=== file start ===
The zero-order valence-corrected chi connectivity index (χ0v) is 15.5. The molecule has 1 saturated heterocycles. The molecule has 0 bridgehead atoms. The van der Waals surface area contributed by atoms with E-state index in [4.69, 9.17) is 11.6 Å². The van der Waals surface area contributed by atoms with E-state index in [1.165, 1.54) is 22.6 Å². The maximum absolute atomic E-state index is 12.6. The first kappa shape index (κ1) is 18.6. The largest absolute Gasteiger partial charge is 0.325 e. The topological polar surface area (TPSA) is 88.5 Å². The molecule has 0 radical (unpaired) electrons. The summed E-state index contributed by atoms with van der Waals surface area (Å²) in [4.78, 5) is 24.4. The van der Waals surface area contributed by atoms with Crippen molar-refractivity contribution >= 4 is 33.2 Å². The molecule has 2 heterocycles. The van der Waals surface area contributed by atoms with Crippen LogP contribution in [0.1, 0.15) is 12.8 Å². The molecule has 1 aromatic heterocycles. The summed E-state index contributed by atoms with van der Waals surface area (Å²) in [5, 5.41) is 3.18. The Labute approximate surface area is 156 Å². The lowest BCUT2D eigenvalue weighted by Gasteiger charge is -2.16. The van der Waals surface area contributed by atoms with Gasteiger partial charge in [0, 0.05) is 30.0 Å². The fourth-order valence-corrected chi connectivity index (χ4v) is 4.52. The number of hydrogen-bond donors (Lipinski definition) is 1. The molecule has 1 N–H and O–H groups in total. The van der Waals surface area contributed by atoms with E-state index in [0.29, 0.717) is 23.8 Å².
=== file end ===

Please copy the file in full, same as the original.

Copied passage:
The zero-order valence-corrected chi connectivity index (χ0v) is 15.5. The molecule has 1 saturated heterocycles. The molecule has 0 bridgehead atoms. The van der Waals surface area contributed by atoms with E-state index in [4.69, 9.17) is 11.6 Å². The van der Waals surface area contributed by atoms with E-state index in [1.165, 1.54) is 22.6 Å². The maximum absolute atomic E-state index is 12.6. The first kappa shape index (κ1) is 18.6. The largest absolute Gasteiger partial charge is 0.325 e. The topological polar surface area (TPSA) is 88.5 Å². The molecule has 0 radical (unpaired) electrons. The summed E-state index contributed by atoms with van der Waals surface area (Å²) in [4.78, 5) is 24.4. The van der Waals surface area contributed by atoms with Crippen molar-refractivity contribution >= 4 is 33.2 Å². The molecule has 2 heterocycles. The van der Waals surface area contributed by atoms with Crippen LogP contribution in [0.1, 0.15) is 12.8 Å². The molecule has 1 aromatic heterocycles. The summed E-state index contributed by atoms with van der Waals surface area (Å²) in [5, 5.41) is 3.18. The Labute approximate surface area is 156 Å². The lowest BCUT2D eigenvalue weighted by Gasteiger charge is -2.16. The van der Waals surface area contributed by atoms with Gasteiger partial charge in [0, 0.05) is 30.0 Å². The fourth-order valence-corrected chi connectivity index (χ4v) is 4.52. The number of hydrogen-bond donors (Lipinski definition) is 1. The molecule has 1 N–H and O–H groups in total. The van der Waals surface area contributed by atoms with E-state index in [0.29, 0.717) is 23.8 Å².